In the wake of the Jeremiah Wright affair, “bittergate,” and Hillary Clinton’s solid win in the Pennsylvania primary, many Democrats had begun to wonder whether Barack Obama was a wounded and diminished candidate. By achieving a 14-point victory in North Carolina and holding Clinton to a 2-point victory in Indiana, Obama allayed those doubts. He took concrete steps toward the nomination as well, increasing his edge in pledged delegates and padding his popular vote margin by more than 200,000. With only 217 pledged delegates left to be awarded through the remaining primaries and caucuses, all in smaller states, it is virtually impossible for Clinton to catch Obama in either of those categories, and her chances of persuading a super-majority of superdelegates to come her way are diminished as well. And it is hard to see how the Clinton forces can use the Democratic party’s Rules Committee to force a resolution of the Michigan and Florida dilemmas over the objections of the Obama campaign.
In the weeks leading up to Indiana and North Carolina, Clinton focused heavily on the economy and emphasized populist policies such as a summer gas tax holiday. Her focus was not misplaced: 60 percent of Indiana voters and 67 percent of North Carolina regarded the condition of the economy as the single most important issue. But she failed to make her case convincingly, winning only 51 percent of the “economy first” voters in Indiana and actually losing them by an 8-point margin in North Carolina. And she may have incurred some self-inflicted damage in the process. In Indiana, only 53 percent of the electorate regarded her as honest and trustworthy, versus 68 percent for Obama; in North Carolina, Obama bested her in that category 71-27. And by huge margins in both states, voters were more likely to say that she had attacked her opponent unfairly.
There are some continuing warning signs for Obama, however. He does better among secular than religious voters and among those who regard themselves as liberal or very liberal rather than moderate or conservative. He lost to Clinton among white independents by 51 to 49 in Indiana and 58 to 38 in North Carolina. Only 34 percent of white voters without college degrees supported him in Indiana; only 26 percent did so in North Carolina. And looking ahead to the general election, only 48 percent of Clinton voters in Indiana said they would support Obama against John McCain; the figure in North Carolina was even worse–45 percent.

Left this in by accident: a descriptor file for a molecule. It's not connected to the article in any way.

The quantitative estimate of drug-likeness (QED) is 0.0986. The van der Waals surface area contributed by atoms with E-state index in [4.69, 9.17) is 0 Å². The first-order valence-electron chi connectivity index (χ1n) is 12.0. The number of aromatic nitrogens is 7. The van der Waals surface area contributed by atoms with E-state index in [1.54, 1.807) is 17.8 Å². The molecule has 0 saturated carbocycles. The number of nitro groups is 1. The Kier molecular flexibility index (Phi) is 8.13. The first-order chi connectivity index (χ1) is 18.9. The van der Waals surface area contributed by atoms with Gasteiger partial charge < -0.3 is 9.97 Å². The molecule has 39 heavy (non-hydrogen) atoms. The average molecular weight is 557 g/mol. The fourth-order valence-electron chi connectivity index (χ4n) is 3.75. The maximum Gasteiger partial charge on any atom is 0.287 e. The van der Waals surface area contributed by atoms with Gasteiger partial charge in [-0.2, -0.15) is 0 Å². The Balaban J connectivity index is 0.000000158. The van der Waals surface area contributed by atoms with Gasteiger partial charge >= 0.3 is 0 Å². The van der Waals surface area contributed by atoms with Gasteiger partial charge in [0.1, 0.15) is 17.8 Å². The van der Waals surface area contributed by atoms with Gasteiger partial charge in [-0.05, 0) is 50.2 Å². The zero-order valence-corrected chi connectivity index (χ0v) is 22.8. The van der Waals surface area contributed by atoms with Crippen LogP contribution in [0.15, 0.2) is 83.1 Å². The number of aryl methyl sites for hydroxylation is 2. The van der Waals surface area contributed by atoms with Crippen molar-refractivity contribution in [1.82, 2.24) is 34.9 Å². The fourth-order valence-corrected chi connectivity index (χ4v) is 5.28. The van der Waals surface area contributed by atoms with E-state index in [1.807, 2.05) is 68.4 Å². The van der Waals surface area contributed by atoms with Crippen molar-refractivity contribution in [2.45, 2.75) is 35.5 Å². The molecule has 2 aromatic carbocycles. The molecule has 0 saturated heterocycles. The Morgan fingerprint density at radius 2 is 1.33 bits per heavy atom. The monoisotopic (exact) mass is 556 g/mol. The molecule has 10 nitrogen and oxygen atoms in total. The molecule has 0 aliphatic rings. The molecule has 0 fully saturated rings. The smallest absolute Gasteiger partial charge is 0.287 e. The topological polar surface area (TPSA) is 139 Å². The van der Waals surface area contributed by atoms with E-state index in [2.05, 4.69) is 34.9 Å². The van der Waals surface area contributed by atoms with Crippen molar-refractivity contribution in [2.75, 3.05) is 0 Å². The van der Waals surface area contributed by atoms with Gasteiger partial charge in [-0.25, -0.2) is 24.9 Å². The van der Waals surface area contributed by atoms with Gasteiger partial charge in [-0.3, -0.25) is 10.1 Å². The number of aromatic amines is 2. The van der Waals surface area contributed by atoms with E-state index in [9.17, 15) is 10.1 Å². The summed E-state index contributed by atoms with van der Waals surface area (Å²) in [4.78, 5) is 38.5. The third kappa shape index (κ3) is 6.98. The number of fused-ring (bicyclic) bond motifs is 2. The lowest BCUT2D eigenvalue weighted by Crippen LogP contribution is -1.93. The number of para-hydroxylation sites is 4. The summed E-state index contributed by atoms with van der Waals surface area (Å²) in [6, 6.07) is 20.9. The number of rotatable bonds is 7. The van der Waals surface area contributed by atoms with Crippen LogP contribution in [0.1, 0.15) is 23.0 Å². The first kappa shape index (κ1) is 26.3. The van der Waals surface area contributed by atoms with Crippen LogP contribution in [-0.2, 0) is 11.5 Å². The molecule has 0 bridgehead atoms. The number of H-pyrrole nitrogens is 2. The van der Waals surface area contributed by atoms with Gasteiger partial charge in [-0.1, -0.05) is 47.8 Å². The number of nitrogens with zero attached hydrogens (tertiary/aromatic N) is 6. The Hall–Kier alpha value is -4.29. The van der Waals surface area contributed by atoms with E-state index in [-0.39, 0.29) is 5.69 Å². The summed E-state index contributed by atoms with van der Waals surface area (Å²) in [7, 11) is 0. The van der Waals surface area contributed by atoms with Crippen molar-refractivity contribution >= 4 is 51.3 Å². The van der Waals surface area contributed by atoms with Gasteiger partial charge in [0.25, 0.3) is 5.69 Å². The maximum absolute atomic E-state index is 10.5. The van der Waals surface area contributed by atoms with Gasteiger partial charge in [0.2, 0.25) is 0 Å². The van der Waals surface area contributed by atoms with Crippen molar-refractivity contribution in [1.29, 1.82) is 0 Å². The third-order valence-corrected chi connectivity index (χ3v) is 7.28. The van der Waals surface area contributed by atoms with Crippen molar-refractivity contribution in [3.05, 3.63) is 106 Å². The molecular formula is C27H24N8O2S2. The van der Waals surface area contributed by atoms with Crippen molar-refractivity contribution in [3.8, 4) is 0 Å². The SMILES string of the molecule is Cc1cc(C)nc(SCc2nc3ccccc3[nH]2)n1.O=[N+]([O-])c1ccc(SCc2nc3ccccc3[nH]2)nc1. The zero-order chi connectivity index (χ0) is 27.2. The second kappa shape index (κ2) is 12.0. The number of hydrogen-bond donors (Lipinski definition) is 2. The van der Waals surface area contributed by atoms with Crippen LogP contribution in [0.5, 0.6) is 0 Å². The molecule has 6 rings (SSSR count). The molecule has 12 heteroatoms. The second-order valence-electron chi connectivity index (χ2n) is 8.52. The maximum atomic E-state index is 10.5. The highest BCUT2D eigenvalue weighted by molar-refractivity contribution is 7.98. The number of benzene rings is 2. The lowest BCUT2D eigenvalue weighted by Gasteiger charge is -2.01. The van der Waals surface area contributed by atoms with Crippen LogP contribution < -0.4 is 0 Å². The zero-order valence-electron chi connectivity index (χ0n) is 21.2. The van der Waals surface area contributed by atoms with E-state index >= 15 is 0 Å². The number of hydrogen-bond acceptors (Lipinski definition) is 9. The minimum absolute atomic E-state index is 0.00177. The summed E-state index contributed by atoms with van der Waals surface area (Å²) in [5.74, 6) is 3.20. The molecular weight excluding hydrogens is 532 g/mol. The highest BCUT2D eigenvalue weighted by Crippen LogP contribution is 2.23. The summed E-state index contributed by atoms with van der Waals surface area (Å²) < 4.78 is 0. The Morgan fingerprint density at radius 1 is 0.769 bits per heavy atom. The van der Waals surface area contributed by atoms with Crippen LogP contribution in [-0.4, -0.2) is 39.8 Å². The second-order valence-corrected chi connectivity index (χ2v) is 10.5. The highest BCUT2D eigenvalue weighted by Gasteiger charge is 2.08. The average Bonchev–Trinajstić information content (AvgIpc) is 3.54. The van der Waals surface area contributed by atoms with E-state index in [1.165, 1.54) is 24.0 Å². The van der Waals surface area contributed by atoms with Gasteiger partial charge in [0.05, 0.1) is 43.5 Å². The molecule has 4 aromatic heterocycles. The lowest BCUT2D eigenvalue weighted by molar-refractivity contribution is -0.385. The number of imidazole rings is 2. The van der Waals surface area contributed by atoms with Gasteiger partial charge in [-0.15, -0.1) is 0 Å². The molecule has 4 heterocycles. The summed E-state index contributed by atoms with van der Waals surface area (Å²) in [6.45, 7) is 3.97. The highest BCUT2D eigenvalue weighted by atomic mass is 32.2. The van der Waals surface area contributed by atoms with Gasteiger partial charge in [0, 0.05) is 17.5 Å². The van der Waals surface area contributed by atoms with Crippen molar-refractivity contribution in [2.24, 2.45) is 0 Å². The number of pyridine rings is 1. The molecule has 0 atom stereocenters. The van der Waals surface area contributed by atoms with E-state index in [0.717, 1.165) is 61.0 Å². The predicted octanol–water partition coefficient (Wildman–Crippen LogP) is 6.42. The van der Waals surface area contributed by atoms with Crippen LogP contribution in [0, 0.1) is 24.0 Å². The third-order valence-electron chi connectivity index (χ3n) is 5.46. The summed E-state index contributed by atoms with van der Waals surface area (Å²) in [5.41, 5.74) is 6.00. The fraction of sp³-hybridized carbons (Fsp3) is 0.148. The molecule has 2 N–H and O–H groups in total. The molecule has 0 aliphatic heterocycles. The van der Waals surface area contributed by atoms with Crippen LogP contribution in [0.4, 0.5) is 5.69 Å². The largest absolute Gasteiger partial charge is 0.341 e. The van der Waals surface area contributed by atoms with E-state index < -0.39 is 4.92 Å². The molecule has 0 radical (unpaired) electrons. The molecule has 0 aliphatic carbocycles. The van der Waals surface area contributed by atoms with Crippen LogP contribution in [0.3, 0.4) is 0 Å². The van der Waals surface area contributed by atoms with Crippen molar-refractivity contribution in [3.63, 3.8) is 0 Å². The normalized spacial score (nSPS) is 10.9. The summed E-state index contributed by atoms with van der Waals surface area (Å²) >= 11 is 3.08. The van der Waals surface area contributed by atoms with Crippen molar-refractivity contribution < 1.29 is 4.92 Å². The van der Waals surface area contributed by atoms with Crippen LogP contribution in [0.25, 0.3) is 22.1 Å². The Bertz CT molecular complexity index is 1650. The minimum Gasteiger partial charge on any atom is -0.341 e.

To some extent, no doubt, these numbers reflect the passions of the moment. American political history is replete with examples of bitterly divided parties coming together during the general election. Because the issues this year are so important and because the gap between the parties is so large, this process of party reunification is especially likely to take place. Still, Obama cannot afford to take it for granted. He must look honestly at the weak spots in his electoral appeal and do his best, within the limits of honesty and integrity, to address them. He must organize the 2008 Democratic Convention with an eye toward party unity. He should carefully consider the ultimate step—a unifying ticket—as John F. Kennedy did in 1960 with Lyndon Johnson and Ronald Reagan did in 1980 with George H. W. Bush.
As he attends to intra-party divisions, Obama should also give more substance to his core argument that he can bring Americans together across party lines. He must demonstrate—not just assert—that his is a more inclusive brand of progressive politics. There is an obvious place to start. In 1992, in a gesture still remembered and resented among Catholics, the Clinton campaign denied the late Pennsylvania governor Bob Casey Sr., a well-known pro-life Democrat, a prime-time speaking role at the Democratic convention. Sixteen years later, another pro-life Democrat, Sen. Bob Casey Jr., became Obama’s most important supporter in Pennsylvania. Giving him a prominent role at the 2008 convention would be a gesture of reconciliation with genuine historical resonance.